Former GOP Rep. Rob Simmons has suspended his Senate campaign in Connecticut. Last week, Linda McMahon, Simmons’ opponent in the Republican primary, won the state party’s endorsement. As he bowed out earlier today, Simmons pledged to end his fundraising efforts and to allow his staff to leave the campaign, even though his name will still appear on the August primary ballot. “This is not an easy decision or a happy decision,” he says. “But we believe it is the right decision.” He said he would work for GOP candidates in coming months, but did not endorse McMahon at his press conference.
Sen. John Cornyn (R., Texas), chairman of the National Republican Senatorial Committee, said, in a statement, that Simmons “has served our nation with honor, respect, and integrity, and I thank him for his Senate candidacy . . . [Simmons] is a valuable asset to the Republican Party, and I strongly hope that he will continue to stay involved in this process leading up to the November midterm elections.”
McMahon, a former chief executive of World Wrestling Entertainment, faces Richard Blumenthal, Connecticut’s attorney general, in the general election. Last week, the New York Times reported that Blumenthal has made misleading statements about his military service during the Vietnam War. Simmons, a two-time Bronze Star winner in the conflict, was not able to capitalize on the scandal, winning only 46 percent of the vote at the state GOP convention.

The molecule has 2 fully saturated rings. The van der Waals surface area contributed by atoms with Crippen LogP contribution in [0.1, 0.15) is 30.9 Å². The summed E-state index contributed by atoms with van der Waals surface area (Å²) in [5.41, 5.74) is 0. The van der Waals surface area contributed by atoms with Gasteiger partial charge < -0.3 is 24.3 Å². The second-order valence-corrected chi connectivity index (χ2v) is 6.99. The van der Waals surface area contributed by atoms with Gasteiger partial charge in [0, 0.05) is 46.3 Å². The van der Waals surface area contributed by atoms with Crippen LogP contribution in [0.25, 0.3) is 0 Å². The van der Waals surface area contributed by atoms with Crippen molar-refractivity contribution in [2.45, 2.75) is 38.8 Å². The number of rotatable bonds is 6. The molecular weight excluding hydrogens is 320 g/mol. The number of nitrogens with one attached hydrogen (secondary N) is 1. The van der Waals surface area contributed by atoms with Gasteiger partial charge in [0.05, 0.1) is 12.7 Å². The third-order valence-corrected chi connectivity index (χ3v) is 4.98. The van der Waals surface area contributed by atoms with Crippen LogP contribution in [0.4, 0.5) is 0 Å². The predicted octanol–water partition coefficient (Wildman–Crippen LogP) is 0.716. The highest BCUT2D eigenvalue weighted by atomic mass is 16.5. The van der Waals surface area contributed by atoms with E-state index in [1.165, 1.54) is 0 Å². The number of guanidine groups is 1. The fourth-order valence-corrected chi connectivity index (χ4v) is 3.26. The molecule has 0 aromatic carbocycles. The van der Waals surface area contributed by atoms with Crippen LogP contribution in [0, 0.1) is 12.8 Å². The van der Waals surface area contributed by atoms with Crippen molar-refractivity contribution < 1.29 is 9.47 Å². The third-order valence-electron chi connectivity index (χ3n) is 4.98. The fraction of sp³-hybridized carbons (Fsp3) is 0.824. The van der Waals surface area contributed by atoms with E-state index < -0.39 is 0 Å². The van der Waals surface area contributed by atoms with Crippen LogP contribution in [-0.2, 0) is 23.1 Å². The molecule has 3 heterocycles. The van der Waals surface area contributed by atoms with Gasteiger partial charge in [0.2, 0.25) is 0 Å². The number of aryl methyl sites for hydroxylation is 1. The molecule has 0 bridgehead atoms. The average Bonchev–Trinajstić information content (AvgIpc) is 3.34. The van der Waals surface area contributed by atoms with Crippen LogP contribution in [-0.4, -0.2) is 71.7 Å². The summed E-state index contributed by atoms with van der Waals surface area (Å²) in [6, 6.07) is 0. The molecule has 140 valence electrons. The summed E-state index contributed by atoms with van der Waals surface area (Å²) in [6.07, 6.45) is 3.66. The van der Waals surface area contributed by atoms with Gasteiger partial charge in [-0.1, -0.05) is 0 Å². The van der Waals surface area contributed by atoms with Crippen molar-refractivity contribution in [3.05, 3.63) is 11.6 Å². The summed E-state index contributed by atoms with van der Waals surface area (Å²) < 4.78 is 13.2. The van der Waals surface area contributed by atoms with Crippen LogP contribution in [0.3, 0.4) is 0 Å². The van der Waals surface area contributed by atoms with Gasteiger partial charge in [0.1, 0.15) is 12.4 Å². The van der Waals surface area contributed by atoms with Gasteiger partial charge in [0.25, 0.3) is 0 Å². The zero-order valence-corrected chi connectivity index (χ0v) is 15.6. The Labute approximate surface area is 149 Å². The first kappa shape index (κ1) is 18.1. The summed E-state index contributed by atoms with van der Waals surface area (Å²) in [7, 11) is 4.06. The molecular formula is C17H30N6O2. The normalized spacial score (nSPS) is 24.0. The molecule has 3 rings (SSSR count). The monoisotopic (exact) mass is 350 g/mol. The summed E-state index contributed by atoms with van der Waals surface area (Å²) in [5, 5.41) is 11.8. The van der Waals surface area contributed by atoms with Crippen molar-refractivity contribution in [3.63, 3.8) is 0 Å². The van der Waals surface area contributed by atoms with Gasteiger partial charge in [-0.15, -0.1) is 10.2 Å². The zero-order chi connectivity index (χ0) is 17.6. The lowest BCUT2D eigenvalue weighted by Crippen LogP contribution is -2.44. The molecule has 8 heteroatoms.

After losing the party nod, Simmons said he would keep running. McMahon, a multimillionaire, promised to use her fortune against him should he challenge her in the run-up to the summer primary. Today, perhaps unsurprisingly, Simmons changed his mind, saying he understands the “mathematical reality” of such a fight. “It’s an unbelievable amount of dough,” Simmons lamented to a local radio station, that “has just twisted people into thinking that the money is going to buy the race. And so, what the heck, let’s shut it down and let’s move forward.”
The Associated Press reports that another Republican, financier Peter Schiff, will remain in the race against McMahon, though he will have to petition his way onto the primary ballot.
According to campaign finance data, Simmons raised $2.9 million during the primary battle. McMahon raised $16.6 million. For now, Rasmussen’s latest poll shows Blumenthal up by three points on McMahon, 48 percent to 45 percent. Another poll, released by Democratic pollsters Greenberg Quinlan Rosner Research on Monday, shows Blumenthal with a 15-point lead, 55 percent to 40 percent.